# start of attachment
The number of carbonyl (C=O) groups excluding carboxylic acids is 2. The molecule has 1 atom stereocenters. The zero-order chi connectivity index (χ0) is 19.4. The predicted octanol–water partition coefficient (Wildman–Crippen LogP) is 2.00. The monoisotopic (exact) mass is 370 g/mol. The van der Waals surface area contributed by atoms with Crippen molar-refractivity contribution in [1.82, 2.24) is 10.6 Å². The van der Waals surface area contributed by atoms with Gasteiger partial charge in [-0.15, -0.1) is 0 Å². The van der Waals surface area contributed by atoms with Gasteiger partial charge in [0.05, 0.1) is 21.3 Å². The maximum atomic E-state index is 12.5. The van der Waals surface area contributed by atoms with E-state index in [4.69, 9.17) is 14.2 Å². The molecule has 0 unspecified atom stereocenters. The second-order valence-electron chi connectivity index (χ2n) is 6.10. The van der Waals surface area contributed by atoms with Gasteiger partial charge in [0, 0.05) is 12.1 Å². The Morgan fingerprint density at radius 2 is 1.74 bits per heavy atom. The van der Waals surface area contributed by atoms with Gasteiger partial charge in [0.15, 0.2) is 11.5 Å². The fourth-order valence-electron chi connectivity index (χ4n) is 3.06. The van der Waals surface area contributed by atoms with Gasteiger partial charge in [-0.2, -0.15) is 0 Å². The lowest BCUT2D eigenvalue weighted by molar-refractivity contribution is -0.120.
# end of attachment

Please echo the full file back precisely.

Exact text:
The number of carbonyl (C=O) groups excluding carboxylic acids is 2. The molecule has 1 atom stereocenters. The zero-order chi connectivity index (χ0) is 19.4. The predicted octanol–water partition coefficient (Wildman–Crippen LogP) is 2.00. The monoisotopic (exact) mass is 370 g/mol. The van der Waals surface area contributed by atoms with Crippen molar-refractivity contribution in [1.82, 2.24) is 10.6 Å². The van der Waals surface area contributed by atoms with Gasteiger partial charge in [-0.15, -0.1) is 0 Å². The van der Waals surface area contributed by atoms with Gasteiger partial charge in [0.05, 0.1) is 21.3 Å². The maximum atomic E-state index is 12.5. The van der Waals surface area contributed by atoms with E-state index in [4.69, 9.17) is 14.2 Å². The molecule has 0 unspecified atom stereocenters. The second-order valence-electron chi connectivity index (χ2n) is 6.10. The van der Waals surface area contributed by atoms with Gasteiger partial charge in [0, 0.05) is 12.1 Å². The Morgan fingerprint density at radius 2 is 1.74 bits per heavy atom. The van der Waals surface area contributed by atoms with Gasteiger partial charge in [0.15, 0.2) is 11.5 Å². The fourth-order valence-electron chi connectivity index (χ4n) is 3.06. The van der Waals surface area contributed by atoms with Gasteiger partial charge in [-0.2, -0.15) is 0 Å². The lowest BCUT2D eigenvalue weighted by molar-refractivity contribution is -0.120.